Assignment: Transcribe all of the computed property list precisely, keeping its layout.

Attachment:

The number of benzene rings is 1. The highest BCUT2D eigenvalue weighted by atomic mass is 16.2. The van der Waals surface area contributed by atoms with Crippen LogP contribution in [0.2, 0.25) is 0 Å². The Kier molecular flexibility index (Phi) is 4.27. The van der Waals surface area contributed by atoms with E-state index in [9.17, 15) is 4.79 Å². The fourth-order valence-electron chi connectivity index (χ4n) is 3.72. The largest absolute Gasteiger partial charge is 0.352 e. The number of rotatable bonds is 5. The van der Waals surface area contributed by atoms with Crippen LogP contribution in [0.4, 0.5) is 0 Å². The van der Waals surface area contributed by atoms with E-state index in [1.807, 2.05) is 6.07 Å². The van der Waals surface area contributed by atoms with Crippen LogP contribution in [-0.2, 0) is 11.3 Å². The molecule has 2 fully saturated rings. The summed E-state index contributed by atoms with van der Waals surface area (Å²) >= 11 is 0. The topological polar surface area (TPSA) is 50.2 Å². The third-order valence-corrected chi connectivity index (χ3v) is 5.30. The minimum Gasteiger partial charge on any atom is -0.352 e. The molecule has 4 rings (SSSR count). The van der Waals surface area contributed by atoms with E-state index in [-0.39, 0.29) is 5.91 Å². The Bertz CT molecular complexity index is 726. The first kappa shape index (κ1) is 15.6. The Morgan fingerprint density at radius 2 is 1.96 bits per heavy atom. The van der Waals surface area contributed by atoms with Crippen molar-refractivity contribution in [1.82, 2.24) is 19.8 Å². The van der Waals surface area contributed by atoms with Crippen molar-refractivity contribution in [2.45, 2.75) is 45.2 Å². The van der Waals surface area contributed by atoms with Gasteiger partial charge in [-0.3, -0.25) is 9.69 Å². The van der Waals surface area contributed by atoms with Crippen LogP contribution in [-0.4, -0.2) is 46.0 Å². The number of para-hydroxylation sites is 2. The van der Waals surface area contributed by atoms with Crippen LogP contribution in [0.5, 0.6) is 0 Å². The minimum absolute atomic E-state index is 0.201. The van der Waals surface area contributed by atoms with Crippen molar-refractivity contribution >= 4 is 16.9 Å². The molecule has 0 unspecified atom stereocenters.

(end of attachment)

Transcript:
The number of benzene rings is 1. The highest BCUT2D eigenvalue weighted by atomic mass is 16.2. The van der Waals surface area contributed by atoms with Crippen LogP contribution in [0.2, 0.25) is 0 Å². The Kier molecular flexibility index (Phi) is 4.27. The van der Waals surface area contributed by atoms with E-state index in [9.17, 15) is 4.79 Å². The fourth-order valence-electron chi connectivity index (χ4n) is 3.72. The largest absolute Gasteiger partial charge is 0.352 e. The number of rotatable bonds is 5. The van der Waals surface area contributed by atoms with Crippen LogP contribution in [0.4, 0.5) is 0 Å². The van der Waals surface area contributed by atoms with E-state index in [1.807, 2.05) is 6.07 Å². The van der Waals surface area contributed by atoms with Crippen LogP contribution in [-0.2, 0) is 11.3 Å². The molecule has 2 fully saturated rings. The summed E-state index contributed by atoms with van der Waals surface area (Å²) >= 11 is 0. The topological polar surface area (TPSA) is 50.2 Å². The third-order valence-corrected chi connectivity index (χ3v) is 5.30. The minimum Gasteiger partial charge on any atom is -0.352 e. The molecule has 4 rings (SSSR count). The van der Waals surface area contributed by atoms with E-state index in [-0.39, 0.29) is 5.91 Å². The Bertz CT molecular complexity index is 726. The first kappa shape index (κ1) is 15.6. The Morgan fingerprint density at radius 2 is 1.96 bits per heavy atom. The van der Waals surface area contributed by atoms with Crippen molar-refractivity contribution in [1.82, 2.24) is 19.8 Å². The van der Waals surface area contributed by atoms with Crippen molar-refractivity contribution in [2.45, 2.75) is 45.2 Å². The van der Waals surface area contributed by atoms with Gasteiger partial charge in [-0.3, -0.25) is 9.69 Å². The van der Waals surface area contributed by atoms with Crippen LogP contribution in [-0.4, -0.2) is 46.0 Å². The number of para-hydroxylation sites is 2. The van der Waals surface area contributed by atoms with Crippen LogP contribution in [0.5, 0.6) is 0 Å². The minimum absolute atomic E-state index is 0.201. The van der Waals surface area contributed by atoms with Crippen molar-refractivity contribution >= 4 is 16.9 Å². The molecule has 0 unspecified atom stereocenters.